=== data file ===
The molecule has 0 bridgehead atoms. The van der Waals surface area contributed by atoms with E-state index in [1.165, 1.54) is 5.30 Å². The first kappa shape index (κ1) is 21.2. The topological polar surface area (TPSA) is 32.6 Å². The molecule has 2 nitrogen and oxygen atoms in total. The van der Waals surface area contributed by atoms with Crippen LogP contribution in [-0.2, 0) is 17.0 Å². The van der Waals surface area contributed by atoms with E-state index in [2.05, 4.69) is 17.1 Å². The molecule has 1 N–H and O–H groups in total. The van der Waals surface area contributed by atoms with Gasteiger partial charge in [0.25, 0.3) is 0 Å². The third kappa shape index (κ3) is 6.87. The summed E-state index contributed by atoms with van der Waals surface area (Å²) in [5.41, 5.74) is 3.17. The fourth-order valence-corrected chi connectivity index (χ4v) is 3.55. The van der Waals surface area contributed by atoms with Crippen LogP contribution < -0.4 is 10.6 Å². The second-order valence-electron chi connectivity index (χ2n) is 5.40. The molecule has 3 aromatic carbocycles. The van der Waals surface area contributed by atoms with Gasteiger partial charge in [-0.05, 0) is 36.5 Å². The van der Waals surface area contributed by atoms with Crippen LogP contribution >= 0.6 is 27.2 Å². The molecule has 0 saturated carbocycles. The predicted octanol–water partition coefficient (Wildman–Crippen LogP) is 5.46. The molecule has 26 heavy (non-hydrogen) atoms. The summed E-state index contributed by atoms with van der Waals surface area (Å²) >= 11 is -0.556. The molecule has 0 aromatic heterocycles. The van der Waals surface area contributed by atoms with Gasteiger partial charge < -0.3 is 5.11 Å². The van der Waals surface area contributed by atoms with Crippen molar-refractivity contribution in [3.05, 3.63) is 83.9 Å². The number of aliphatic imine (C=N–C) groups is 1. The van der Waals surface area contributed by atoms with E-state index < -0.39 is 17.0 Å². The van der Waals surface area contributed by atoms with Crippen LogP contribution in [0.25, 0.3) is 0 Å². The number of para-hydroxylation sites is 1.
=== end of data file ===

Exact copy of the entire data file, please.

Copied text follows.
The molecule has 0 bridgehead atoms. The van der Waals surface area contributed by atoms with E-state index in [1.165, 1.54) is 5.30 Å². The first kappa shape index (κ1) is 21.2. The topological polar surface area (TPSA) is 32.6 Å². The molecule has 2 nitrogen and oxygen atoms in total. The van der Waals surface area contributed by atoms with Crippen LogP contribution in [-0.2, 0) is 17.0 Å². The van der Waals surface area contributed by atoms with E-state index in [2.05, 4.69) is 17.1 Å². The molecule has 1 N–H and O–H groups in total. The van der Waals surface area contributed by atoms with Gasteiger partial charge in [0.25, 0.3) is 0 Å². The third kappa shape index (κ3) is 6.87. The summed E-state index contributed by atoms with van der Waals surface area (Å²) in [5.41, 5.74) is 3.17. The fourth-order valence-corrected chi connectivity index (χ4v) is 3.55. The van der Waals surface area contributed by atoms with Crippen LogP contribution < -0.4 is 10.6 Å². The second-order valence-electron chi connectivity index (χ2n) is 5.40. The molecule has 3 aromatic carbocycles. The van der Waals surface area contributed by atoms with Gasteiger partial charge in [-0.05, 0) is 36.5 Å². The van der Waals surface area contributed by atoms with Crippen LogP contribution >= 0.6 is 27.2 Å². The molecule has 0 saturated carbocycles. The predicted octanol–water partition coefficient (Wildman–Crippen LogP) is 5.46. The molecule has 26 heavy (non-hydrogen) atoms. The summed E-state index contributed by atoms with van der Waals surface area (Å²) >= 11 is -0.556. The molecule has 0 aromatic heterocycles. The van der Waals surface area contributed by atoms with Gasteiger partial charge < -0.3 is 5.11 Å². The van der Waals surface area contributed by atoms with Crippen molar-refractivity contribution in [3.05, 3.63) is 83.9 Å². The number of aliphatic imine (C=N–C) groups is 1. The van der Waals surface area contributed by atoms with E-state index < -0.39 is 17.0 Å². The van der Waals surface area contributed by atoms with Crippen LogP contribution in [0.25, 0.3) is 0 Å². The number of para-hydroxylation sites is 1.